After high school, we went our separate ways. He joined the Army and my knowledge of his Army life was sparse. Occasionally, I would receive a letter or a post card with a short note. He told me of his relationship with a German girl that had soured and made him ill to the point that he lost his sight and he ended up in San Francisco's Presidio Hospital. I remember thinking at the time that the story was a little strange. I drove all the way from Seattle to San Francisco to visit him in the hospital. I was told later that his sight returned after two holes were bored in his skull to relieve the pressure. His recovery extended into months.

He eventually was discharged from the service, later married and had one child. For some reason I can't, to this day, understand, I did not see or talk to him much after he married. I remember he became quite religious, never suspecting why.

Several years ago I visited him in his home on Bainbridge Island, Washington. He had retired from his job at Boeings and could not work. He was confined to his home, could barely walk and got around mostly with a cane, or in a wheel chair. His legs had ballooned up to nearly three times their normal size. I never asked him about them, not wanting to embarrass him.

In late 2004, I learned that he had been transferred to the VA Hospital in Seattle, so I went to visit him. I finally got up the courage to ask him about his legs. As he sat on his hospital bed, he appeared unshaven, somewhat disheveled, wearing a maroon shirt, an Army ranger hat and shorts, which exposed his legs. They were grotesquely immense and covered with white scales and red blotches. He could only get around in a wheel chair, but still he possessed an uncanny quick wit and humor.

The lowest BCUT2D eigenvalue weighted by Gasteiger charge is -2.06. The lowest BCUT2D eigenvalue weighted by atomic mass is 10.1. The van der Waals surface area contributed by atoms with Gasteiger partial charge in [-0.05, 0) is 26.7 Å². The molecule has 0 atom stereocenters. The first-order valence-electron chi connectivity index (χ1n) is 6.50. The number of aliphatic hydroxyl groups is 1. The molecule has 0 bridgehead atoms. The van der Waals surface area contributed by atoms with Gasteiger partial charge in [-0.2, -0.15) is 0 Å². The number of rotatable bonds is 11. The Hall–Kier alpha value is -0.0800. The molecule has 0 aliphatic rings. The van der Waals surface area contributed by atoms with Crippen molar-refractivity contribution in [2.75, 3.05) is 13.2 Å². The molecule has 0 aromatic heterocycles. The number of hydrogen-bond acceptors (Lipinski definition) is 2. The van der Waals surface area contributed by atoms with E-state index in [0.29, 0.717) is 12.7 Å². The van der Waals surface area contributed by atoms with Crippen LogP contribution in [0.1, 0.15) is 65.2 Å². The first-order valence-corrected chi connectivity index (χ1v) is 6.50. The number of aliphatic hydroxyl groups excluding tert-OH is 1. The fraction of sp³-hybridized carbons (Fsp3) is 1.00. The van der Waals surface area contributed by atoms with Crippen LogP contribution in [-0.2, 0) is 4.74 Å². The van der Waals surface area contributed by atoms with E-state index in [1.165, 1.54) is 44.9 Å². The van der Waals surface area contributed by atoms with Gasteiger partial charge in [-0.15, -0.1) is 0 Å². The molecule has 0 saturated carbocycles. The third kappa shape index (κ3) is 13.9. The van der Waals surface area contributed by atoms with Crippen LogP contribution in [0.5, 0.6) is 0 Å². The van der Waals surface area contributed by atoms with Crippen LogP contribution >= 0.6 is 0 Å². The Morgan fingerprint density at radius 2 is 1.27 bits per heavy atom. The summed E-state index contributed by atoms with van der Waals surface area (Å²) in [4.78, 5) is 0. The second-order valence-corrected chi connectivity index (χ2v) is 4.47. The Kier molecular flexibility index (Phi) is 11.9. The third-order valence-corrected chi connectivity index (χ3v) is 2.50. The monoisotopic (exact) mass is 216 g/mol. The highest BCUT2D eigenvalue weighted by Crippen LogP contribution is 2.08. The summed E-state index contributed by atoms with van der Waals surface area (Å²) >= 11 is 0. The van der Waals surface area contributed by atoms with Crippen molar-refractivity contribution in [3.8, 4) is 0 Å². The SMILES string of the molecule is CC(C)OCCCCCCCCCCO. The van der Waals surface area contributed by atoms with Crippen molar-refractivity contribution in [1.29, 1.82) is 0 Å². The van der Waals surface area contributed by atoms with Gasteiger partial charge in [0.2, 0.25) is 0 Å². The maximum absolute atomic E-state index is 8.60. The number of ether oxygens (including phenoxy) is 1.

He began his story by telling me that he was a prisoner of war in Vietnam for well over two years, prior to the U. S. military build up. Because his mission as an Army Ranger was secret, he maintained his German cover story, at least to me. He explained that as torture, his captors would put him in a cage suspended from a rope and then lower his body in the river, with just his head showing, for days at a time. The river was essentially a human sewer. The VA doctors believed that river fungus attacked his legs, causing the unsightly conditions and the bloating, that lasted the rest of his life.

I asked how he escaped and he said that Army helicopters flew over and blasted the prison camp. He described buildings disintegrating, while trucks and bodies were flying through the air. His two guards were distracted by the attack and one ran off. The other guard looked away for a second, which was my friend's opportunity. He grabbed a shovel and dispatched the second guard with one blow. He then reached down and picked up the guard's automatic weapon and ran into the jungle. He wandered for days with no idea where he was until he found himself somewhere in Thailand. Friendly soldiers took him to safety. Later, he was transferred to Presidio Hospital in San Francisco where his injuries from captivity were treated. That was when I visited him, not having any clue to the real events. For the rest of his life he was plagued by the memories of his ordeal. Even so, he never lost his sense of humor.